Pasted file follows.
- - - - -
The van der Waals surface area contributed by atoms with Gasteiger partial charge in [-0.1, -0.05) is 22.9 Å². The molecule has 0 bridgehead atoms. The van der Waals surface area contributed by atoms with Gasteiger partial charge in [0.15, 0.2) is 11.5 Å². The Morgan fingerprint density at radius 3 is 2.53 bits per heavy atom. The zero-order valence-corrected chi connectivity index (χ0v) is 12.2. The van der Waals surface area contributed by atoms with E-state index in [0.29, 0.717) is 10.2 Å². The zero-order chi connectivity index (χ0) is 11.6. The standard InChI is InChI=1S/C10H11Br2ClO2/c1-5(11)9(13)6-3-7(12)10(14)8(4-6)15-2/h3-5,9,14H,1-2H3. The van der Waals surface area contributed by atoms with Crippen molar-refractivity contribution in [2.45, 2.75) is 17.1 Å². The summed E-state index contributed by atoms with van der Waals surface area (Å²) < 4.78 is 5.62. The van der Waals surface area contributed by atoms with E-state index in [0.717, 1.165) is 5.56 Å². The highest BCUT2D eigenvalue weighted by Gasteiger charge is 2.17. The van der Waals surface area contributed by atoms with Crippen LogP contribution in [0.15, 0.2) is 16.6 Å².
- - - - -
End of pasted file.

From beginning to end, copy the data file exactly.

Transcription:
The van der Waals surface area contributed by atoms with Gasteiger partial charge in [-0.1, -0.05) is 22.9 Å². The molecule has 0 bridgehead atoms. The van der Waals surface area contributed by atoms with Gasteiger partial charge in [0.15, 0.2) is 11.5 Å². The Morgan fingerprint density at radius 3 is 2.53 bits per heavy atom. The zero-order valence-corrected chi connectivity index (χ0v) is 12.2. The van der Waals surface area contributed by atoms with E-state index in [0.29, 0.717) is 10.2 Å². The zero-order chi connectivity index (χ0) is 11.6. The standard InChI is InChI=1S/C10H11Br2ClO2/c1-5(11)9(13)6-3-7(12)10(14)8(4-6)15-2/h3-5,9,14H,1-2H3. The van der Waals surface area contributed by atoms with Crippen molar-refractivity contribution in [2.45, 2.75) is 17.1 Å². The summed E-state index contributed by atoms with van der Waals surface area (Å²) < 4.78 is 5.62. The van der Waals surface area contributed by atoms with E-state index in [0.717, 1.165) is 5.56 Å². The highest BCUT2D eigenvalue weighted by Gasteiger charge is 2.17. The van der Waals surface area contributed by atoms with Crippen LogP contribution in [0.15, 0.2) is 16.6 Å².